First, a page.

Isla Roatan, Honduras.
Here in Honduras, as it was in Haiti, on any given day my crew are usually spread out at several locations, and when I find out later the details of what they have been doing, I am always astonished. Today we recognize the awesomeness of the work done by nurse and instructor Sirin Petch. By the time we had been here about a week, we learned that the single fire station on Roatan had not been given much formal training, and Sirin agreed to work with Maddie to provide training in emergency response. Nearly every day for almost two months, Sirin worked with the firecrews to provide training in airway management, scene assessment, lifting and immobilization, choking, and other techniques necessary for EMS response. Some of them had joined the department when they were 14, but few had been able to get formal training. The firemen are paid very little (they have to buy oxygen for the ambulance out of their own money), and they work hard.
Sirin first asked the Firemen what they would be most interested in learning, and looked at the resources that were available and would be the most useful instruction for work here in Roatan, and then provided training. Maddie was instrumental in helping communication, plus she is a naturally gifted teacher, and later they were joined by Zach, one of the pilots on the emergency helicopter, and Yolanda, a paramedic from Montana volunteering for a couple of months on the helicopter.
Sirin and her team trained the fire crews, went on night calls with them, and even after Yolanda and Maddie had gone home, Sirin continued with the firemen. Near the end of Sirin’s time with us (for now?), an incident occurred that says a lot about the relationship Sirin created with the Bomberos. I got a phone call to transport a patient on the helicopter to the mainland, so I made my way to the landing field, prepped the gear in the helicopter and waited for the Fire Department ambulance to bring a patient with suspected barbituate overdose. The ambulance arrived, the doors were kicked open, and out jumps Sirin and the firemen, who hand off the patient to me on the helicopter.
On the way back to the station, Sirin and the firemen got a call for a woman in full arrest. Sirens blazing, they arrived at a house surrounded by wailing family members. A larger woman in her 40s had a full arrest, in a house at the top of a 30-foot embankment. Using the techniques Sirin had taught, they put her on an immobilization board, inserted an airway, maneuvered her down the hill to the ambulance and raced to the hospital. They worked hard to resuscitate the woman, both in the ambulance and the hospital, but eventually had to call time of death. Sirin helped arrange the body and deal with the distraught family thronging the hospital corridor, then she and the Bomberos headed back to the Fire Station, only to be diverted to a brush fire. They gave Sirin a brush jacket and sped off to a banana plantation, arriving as it burned itself out. Scrambling up the smoking, scorched earth, they made sure the fire was completely extinguished, then returned to base.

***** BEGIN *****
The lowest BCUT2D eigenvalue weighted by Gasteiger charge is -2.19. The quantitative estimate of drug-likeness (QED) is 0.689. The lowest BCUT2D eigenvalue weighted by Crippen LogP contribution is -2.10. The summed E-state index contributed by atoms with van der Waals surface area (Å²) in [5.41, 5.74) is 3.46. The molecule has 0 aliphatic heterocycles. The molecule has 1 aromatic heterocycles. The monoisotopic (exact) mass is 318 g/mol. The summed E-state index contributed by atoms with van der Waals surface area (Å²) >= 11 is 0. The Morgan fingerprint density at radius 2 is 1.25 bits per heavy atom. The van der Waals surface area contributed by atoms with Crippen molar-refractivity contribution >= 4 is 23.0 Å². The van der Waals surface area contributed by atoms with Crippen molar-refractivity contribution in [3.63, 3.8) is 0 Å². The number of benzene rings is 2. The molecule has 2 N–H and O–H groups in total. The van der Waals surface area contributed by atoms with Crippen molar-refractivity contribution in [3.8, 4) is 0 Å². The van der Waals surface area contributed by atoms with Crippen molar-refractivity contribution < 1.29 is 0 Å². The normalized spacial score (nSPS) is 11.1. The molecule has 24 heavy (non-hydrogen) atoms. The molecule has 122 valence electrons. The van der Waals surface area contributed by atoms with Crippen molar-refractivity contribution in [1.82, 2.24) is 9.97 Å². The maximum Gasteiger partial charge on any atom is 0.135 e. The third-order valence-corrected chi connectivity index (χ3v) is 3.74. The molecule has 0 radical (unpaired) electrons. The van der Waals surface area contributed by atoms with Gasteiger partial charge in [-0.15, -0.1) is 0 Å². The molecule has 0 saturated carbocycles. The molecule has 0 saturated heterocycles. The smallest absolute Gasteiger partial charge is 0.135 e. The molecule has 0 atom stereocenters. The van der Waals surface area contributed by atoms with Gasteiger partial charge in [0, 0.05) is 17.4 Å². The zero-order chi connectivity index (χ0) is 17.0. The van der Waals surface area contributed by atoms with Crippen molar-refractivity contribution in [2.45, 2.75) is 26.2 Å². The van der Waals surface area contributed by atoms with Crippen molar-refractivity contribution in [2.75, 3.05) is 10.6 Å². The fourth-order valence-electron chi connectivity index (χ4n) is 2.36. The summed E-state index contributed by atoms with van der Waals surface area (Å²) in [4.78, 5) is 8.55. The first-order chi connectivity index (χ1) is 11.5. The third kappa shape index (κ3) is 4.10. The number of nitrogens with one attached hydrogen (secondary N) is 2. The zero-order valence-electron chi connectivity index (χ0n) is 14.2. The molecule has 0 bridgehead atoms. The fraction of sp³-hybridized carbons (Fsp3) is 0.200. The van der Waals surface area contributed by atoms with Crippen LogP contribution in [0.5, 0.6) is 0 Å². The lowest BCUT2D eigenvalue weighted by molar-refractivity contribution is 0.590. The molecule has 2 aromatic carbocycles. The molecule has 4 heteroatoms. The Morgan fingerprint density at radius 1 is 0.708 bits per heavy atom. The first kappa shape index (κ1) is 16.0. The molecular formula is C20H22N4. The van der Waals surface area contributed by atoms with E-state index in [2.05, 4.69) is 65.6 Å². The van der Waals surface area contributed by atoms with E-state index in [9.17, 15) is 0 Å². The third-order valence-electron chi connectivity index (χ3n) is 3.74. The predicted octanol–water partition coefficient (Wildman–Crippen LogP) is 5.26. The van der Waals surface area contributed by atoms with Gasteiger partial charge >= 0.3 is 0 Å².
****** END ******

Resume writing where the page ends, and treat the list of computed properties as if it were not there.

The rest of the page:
Beyond the skills and training that she made available to the firemen, I believe that Sirin gave them something much more valuable. They looked at what Sirin knew, and her professionalism, and saw its value. She earned their respect (not always easy for female professionals in Latin America) and their friendship, and helped inspire them and motivate them to want more training and to seek it out. They have asked Sirin to send EMS instruction books and have increased their physical training (Noah has worked with them in the gym and done lifting and transferring instruction with them, and a few days ago I boxed with another).
I am very, very proud of the work at the Fire station, and very proud to have seen Sirin rise to such a challenge. Long after we are gone, I hope the knowledge and professional pride she left behind will continue to grow and help people.